When I reviewed ‘Between Two Thorns’ I mentioned I would probably read its sequel once it came out. Well, I did. The first book of the Split Worlds series was enjoyable, easy to read and introduced a strong heroine in Catherine. The introduction of the Nether, a land acting as a go between for the real world and the land of the Fae had an interesting set up. Though I enjoyed it, I was consistently distracted by some holes in the world building. An unexplained economy, inconsistencies in which technologies could be trusted, and the whole confusing power structure between the Fae, sorcerers, and arbitrators ultimately dragged down much of the story.
None of these things have changed, I still have to take the world the author built as it is shown (and I don’t buy in to all of it). For instance I still wonder why the people of the Nether decided that nineteenth century British life was the perfect place to stop adapting. But going into the second book I have chosen to just accept it, work around it, and enjoy all the things that are right with the series.
In that vein I happily report that the second book is much better than the first. A small part of that is ‘Any Other Name’ is allowed to avoid some of the tedious world set up. Instead the author teases us with a little more info about the threads only touched upon in the first. Several unanswered questions are from the previous book are brought up and resolved, several more questions are left for future books. It is obvious that this is a series that the author plans on carrying for a while.
Cathy was already a fun character, but she is even stronger this time around. While she still has to dance to the marionette (the people of the Nether are called puppets for a reason, and the true strength of the Fae is showing more), she is fighting for every opportunity; looking for her chances throughout, and snatching small victories where she can. Max the arbitrator also returned, and while his arc takes a turn toward complete un-likability it is more consistent with the setup of man with a detached soul. His gargoyle companion is more Disney sidekick than a real character, but is good for a small amount of comic relief. A few other characters get some depth, though only Will can be said to be likable in any way, and him only by the standards of others in the Nether.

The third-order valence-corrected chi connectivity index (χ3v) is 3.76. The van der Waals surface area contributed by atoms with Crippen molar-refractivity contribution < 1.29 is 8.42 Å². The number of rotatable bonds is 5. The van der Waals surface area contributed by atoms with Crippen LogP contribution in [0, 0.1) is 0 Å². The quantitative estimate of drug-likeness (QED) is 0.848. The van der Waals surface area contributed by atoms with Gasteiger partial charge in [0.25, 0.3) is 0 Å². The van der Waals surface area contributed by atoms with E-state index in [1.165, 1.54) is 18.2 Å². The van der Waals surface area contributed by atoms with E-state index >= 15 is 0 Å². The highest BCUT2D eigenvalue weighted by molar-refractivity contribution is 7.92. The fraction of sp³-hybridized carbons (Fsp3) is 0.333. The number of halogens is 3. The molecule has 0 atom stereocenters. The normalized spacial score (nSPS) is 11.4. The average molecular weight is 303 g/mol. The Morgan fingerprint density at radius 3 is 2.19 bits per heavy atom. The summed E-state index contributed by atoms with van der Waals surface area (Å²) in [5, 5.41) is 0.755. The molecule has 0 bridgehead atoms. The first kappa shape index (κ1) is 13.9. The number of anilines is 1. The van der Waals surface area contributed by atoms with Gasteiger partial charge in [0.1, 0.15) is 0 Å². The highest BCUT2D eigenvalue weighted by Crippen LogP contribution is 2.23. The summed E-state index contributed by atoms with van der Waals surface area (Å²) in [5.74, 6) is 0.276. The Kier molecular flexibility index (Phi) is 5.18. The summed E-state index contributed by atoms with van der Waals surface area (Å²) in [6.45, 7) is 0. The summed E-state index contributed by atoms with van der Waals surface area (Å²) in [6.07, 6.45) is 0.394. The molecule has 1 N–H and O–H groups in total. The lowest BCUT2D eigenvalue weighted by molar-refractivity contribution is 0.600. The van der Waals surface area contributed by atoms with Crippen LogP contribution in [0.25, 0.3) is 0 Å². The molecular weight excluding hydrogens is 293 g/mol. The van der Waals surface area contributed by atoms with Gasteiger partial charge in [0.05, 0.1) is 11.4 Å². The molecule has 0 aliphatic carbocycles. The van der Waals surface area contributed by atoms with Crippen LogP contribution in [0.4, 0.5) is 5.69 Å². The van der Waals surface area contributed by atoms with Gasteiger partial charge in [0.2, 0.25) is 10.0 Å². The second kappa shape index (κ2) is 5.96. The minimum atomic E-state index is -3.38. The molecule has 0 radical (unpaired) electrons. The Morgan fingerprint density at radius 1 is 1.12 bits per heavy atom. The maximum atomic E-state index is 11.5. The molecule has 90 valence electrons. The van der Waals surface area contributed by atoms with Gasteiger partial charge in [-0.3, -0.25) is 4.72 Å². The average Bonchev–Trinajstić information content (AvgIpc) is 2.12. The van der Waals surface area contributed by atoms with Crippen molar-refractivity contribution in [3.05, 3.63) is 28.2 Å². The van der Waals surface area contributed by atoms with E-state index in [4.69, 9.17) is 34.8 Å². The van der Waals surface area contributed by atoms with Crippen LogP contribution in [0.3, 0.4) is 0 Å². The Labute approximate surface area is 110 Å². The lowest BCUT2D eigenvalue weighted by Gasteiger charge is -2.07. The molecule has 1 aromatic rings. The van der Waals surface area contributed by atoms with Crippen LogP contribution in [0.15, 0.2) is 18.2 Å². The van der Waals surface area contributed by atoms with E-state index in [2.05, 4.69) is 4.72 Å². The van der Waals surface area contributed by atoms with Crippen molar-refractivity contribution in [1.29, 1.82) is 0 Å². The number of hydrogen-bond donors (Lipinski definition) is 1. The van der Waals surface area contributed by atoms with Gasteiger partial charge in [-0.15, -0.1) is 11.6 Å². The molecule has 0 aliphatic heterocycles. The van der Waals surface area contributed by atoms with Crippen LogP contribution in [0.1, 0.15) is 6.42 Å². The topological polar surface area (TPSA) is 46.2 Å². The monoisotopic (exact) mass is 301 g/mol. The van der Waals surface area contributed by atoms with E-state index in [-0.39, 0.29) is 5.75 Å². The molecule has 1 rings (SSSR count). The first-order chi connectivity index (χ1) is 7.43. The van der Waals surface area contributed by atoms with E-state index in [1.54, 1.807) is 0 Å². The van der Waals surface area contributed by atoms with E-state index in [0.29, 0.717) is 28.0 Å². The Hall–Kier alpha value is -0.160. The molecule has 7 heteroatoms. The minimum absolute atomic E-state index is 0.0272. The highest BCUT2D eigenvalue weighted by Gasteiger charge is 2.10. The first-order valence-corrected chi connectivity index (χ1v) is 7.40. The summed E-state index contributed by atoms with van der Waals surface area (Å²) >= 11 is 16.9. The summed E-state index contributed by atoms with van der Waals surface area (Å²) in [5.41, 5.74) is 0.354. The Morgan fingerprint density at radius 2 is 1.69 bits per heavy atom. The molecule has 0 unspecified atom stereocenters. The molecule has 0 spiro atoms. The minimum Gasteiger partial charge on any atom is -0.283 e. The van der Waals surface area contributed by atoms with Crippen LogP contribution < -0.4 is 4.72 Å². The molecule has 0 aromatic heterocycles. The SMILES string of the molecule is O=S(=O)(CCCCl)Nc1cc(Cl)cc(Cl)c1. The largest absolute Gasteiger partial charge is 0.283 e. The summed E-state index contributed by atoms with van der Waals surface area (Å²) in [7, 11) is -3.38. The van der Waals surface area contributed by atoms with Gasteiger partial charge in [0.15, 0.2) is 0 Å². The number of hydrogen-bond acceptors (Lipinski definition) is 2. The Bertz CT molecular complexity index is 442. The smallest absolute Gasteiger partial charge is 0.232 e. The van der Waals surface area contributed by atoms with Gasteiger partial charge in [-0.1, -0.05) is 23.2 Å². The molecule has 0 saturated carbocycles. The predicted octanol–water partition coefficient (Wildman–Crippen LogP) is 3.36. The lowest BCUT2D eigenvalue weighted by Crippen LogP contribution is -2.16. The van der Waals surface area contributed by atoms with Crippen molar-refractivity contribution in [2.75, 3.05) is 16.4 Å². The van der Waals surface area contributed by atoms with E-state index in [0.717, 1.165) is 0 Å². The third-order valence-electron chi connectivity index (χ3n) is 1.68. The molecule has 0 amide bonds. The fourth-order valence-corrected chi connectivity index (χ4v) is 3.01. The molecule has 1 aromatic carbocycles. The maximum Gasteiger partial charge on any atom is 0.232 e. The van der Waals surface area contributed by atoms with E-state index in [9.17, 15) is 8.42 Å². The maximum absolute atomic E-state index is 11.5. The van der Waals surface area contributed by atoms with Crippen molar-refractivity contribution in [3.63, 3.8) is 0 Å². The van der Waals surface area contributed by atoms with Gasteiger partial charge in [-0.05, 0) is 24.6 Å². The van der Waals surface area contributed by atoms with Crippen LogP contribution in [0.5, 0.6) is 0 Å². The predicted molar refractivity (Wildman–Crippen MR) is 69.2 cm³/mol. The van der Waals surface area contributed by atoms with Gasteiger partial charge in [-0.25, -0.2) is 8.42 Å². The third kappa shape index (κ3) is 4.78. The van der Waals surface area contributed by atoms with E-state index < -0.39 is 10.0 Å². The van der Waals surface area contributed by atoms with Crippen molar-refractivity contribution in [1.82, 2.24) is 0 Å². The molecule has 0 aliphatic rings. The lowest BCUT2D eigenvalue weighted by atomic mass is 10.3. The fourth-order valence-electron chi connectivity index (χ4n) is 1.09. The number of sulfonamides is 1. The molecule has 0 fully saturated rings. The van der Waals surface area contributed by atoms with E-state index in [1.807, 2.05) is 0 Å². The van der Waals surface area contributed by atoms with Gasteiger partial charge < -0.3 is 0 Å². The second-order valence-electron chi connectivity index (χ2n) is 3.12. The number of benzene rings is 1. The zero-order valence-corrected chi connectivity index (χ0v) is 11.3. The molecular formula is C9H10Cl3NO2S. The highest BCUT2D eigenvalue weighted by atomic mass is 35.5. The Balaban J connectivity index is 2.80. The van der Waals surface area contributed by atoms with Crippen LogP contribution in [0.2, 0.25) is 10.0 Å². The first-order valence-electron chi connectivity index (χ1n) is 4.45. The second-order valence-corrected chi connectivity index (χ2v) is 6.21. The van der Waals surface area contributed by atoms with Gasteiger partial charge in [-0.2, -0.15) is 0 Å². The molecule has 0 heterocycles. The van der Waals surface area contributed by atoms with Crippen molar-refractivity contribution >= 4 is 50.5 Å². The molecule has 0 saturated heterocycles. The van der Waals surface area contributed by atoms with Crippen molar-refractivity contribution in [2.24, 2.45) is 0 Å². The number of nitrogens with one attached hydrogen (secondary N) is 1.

A couple of interesting plot lines this time around. One has to do with Cathy’s new husband Will’s social climbing in the Nether’s London and the nasty, sometimes violent, politics that goes with it. Cathy is also learning that she is not as unique in her ideas as she may have thought, and while only touched upon the start of a women’s rights movement has some seeds planted. The ongoing investigation from the first book by Max and a sorcerer is a downer plot for me; it still feels completely unconnected and unimportant to the story. No doubt this is something that will become clearer as the series progresses, but at the moment it is reading as a completely different book where the characters occasionally interact.
I rated the first book three stars, and have stated that this book is better. I cannot think of any other series that has me turning pages any faster than this one, so it obviously is hitting me in some of the right spots. I still have some issues with the world building obviously, but the strength of Cathy’s story overcomes it in my mind. With this book the Split Worlds series has gained a place in my must read as soon as released list, I am officially invested in the story.
3 1/2 stars
Review copy received through NetGalley